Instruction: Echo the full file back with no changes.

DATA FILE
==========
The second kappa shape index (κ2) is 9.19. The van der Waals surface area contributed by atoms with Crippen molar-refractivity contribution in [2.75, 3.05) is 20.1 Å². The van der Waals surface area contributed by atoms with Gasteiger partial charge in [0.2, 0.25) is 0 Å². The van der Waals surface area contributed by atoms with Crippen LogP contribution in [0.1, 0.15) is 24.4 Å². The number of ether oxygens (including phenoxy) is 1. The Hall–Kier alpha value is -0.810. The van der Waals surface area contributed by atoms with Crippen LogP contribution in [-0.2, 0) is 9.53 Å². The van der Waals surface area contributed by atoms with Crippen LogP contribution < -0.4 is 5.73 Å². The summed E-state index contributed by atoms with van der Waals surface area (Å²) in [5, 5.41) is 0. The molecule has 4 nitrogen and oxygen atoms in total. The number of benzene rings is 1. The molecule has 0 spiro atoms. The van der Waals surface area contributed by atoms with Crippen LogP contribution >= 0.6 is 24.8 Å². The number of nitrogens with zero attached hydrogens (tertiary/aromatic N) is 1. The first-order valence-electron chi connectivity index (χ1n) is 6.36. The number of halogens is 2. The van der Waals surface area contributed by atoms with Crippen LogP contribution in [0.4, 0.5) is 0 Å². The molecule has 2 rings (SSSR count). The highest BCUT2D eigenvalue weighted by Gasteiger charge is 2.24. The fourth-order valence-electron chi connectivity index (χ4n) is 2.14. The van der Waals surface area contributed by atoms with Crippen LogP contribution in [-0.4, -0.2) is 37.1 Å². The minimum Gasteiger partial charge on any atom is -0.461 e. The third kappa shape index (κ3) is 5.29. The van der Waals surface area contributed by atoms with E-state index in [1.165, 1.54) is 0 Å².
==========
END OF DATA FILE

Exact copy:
The second kappa shape index (κ2) is 9.19. The van der Waals surface area contributed by atoms with Crippen molar-refractivity contribution in [2.75, 3.05) is 20.1 Å². The van der Waals surface area contributed by atoms with Gasteiger partial charge in [0.2, 0.25) is 0 Å². The van der Waals surface area contributed by atoms with Crippen LogP contribution in [0.1, 0.15) is 24.4 Å². The number of ether oxygens (including phenoxy) is 1. The Hall–Kier alpha value is -0.810. The van der Waals surface area contributed by atoms with Crippen LogP contribution in [-0.2, 0) is 9.53 Å². The van der Waals surface area contributed by atoms with Crippen LogP contribution < -0.4 is 5.73 Å². The summed E-state index contributed by atoms with van der Waals surface area (Å²) in [5, 5.41) is 0. The molecule has 4 nitrogen and oxygen atoms in total. The number of benzene rings is 1. The molecule has 0 spiro atoms. The van der Waals surface area contributed by atoms with Crippen LogP contribution >= 0.6 is 24.8 Å². The number of nitrogens with zero attached hydrogens (tertiary/aromatic N) is 1. The first-order valence-electron chi connectivity index (χ1n) is 6.36. The number of halogens is 2. The van der Waals surface area contributed by atoms with Crippen LogP contribution in [0.4, 0.5) is 0 Å². The molecule has 2 rings (SSSR count). The highest BCUT2D eigenvalue weighted by Gasteiger charge is 2.24. The fourth-order valence-electron chi connectivity index (χ4n) is 2.14. The van der Waals surface area contributed by atoms with Crippen LogP contribution in [-0.4, -0.2) is 37.1 Å². The minimum Gasteiger partial charge on any atom is -0.461 e. The third kappa shape index (κ3) is 5.29. The van der Waals surface area contributed by atoms with E-state index in [1.165, 1.54) is 0 Å².